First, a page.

Chapter: Nutrition and Diet Therapy: Vitamins

Vitamin D

Vitamin D exists in two forms—D2 (ergocalciferol) and D3 (cholecalciferol).

Vitamin D


Vitamin D exists in two forms—D2 (ergocalciferol) and D3 (cholecalciferol). Each is formed from a provitamin when irradiated with (exposed to) ultraviolet light. They are equally effective in human nutrition, but D3 is the one that is formed in humans from cholesterol in the skin. D2 is formed in plants. Vitamin D is consid-ered a prohormone because it is converted to a hormone in the human body.


Vitamin D is heat-stable and not easily oxidized, so it is not harmed by storage, food processing, or cooking.


Functions.The major function of vitamin D is the promotion of calciumand phosphorus absorption in the body. By contributing to the absorption of these minerals, it helps to raise their concentration in the blood so that nor-mal bone and tooth mineralization can occur and tetany (involuntary muscle movement) can be prevented. (Tetany can occur when there is too little cal-cium in the blood. This condition is called hypocalcemia.)


Vitamin D is absorbed in the intestines and is chemically changed in the liver and kidneys. Excess amounts of vitamin D are stored in the liver and in adipose tissue.


Sources.The best source of vitamin D is sunlight, which changes a pro-vitamin to vitamin D3 in humans. It is sometimes referred to as the sunshine vitamin. The amount of vitamin D that is formed depends on the individual’s pigmentation (coloring matter in the skin) and the amount of sunlight avail-able. The best food sources of vitamin D are milk, fish liver oils, egg yolk, butter, and fortified margarine. Because of the rather limited number of food sources of vitamin D and the unpredictability of sunshine, health authorities decided that the vitamin should be added to a common food. Milk was selected.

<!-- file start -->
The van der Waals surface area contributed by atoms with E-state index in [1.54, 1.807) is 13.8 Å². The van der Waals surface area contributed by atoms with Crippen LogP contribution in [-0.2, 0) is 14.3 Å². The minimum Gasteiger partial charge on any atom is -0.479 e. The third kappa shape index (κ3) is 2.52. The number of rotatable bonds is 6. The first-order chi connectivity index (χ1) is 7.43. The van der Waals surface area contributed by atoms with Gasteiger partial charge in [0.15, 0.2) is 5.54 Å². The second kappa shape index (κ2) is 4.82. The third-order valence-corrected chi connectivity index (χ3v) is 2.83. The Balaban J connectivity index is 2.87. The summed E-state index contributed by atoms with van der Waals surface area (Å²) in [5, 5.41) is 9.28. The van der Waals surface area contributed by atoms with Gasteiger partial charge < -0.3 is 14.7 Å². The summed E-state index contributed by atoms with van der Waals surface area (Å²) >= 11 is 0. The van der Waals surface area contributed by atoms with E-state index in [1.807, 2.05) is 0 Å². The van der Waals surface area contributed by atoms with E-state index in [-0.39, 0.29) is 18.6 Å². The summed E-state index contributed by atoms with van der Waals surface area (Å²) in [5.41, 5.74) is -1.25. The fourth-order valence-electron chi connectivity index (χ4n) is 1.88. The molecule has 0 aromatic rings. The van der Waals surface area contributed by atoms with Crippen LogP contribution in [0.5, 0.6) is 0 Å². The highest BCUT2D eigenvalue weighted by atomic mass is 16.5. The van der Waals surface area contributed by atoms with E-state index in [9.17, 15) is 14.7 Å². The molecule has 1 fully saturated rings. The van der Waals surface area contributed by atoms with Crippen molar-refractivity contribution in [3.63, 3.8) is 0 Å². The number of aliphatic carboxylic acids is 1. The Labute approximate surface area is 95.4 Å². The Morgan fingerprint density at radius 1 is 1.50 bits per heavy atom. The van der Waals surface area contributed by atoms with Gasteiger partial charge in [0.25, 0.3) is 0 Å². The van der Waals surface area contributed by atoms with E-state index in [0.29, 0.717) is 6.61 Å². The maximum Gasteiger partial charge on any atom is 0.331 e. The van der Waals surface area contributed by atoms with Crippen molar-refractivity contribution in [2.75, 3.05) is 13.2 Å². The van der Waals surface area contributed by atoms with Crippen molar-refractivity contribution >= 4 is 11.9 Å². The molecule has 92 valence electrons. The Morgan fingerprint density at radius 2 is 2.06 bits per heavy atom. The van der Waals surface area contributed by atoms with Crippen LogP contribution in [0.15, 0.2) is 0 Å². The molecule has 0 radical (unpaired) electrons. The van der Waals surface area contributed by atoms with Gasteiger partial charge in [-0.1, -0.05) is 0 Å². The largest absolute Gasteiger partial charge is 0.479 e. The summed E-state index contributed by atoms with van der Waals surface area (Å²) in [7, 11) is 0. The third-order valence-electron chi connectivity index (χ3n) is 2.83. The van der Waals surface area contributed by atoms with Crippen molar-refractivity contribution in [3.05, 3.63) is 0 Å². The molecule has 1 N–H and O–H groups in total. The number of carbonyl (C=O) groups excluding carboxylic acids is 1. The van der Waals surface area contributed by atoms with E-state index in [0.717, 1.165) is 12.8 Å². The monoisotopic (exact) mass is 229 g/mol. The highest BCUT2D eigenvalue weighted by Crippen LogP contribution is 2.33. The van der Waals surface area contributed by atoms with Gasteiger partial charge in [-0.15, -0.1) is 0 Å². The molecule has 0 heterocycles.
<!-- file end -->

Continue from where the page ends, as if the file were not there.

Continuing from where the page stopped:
Consequently, most milk available in the United States today has had 10μg of vitamin D concentrate added per quart.


Requirements.Under the DRIs, there are several reference values in-cluded. Vitamin D levels are given as Adequate Intake levels, or AI (Table 7-4).


People who are seldom outdoors, those who use sunscreens, and those who live in areas where there is little sunlight for 3 to 4 months a year should be especially careful that their diets provide their AI levels of vitamin D. Drink-ing 2 cups of vitamin D–fortified fat-free milk each day will provide sufficient vitamin D to those between birth and 50 years of age. Between the ages of 51 and 70, 1 quart of such milk will be needed each day to fulfill the AI. After 70, 11 ⁄2 quarts will be needed daily. In this last age-group, a vitamin D supplement may be needed.


Vitamin D or, specifically, cholecalciferol values are given in micrograms (μg or mcg.) or in international units; 5μg equals 200 international units.


Hypervitaminosis.Hypervitaminosis D must be avoided because it cancause deposits of calcium and phosphorus in soft tissues, kidney and heart damage, and bone fragility.


Deficiency.The deficiency of vitamin D inhibits the absorption of calciumand phosphorus in the small intestine and results in poor bone and tooth forma-tion. Young children suffering vitamin D deficiency may develop rickets, which causes malformed bones and pain, and their teeth may be poorly formed, late in appearing, and particularly subject to decay. Adults lacking sufficient vitamin D may develop osteomalacia, softening of bones. A deficiency of vitamin D con-tributes to osteoporosis (brittle, porous bones).


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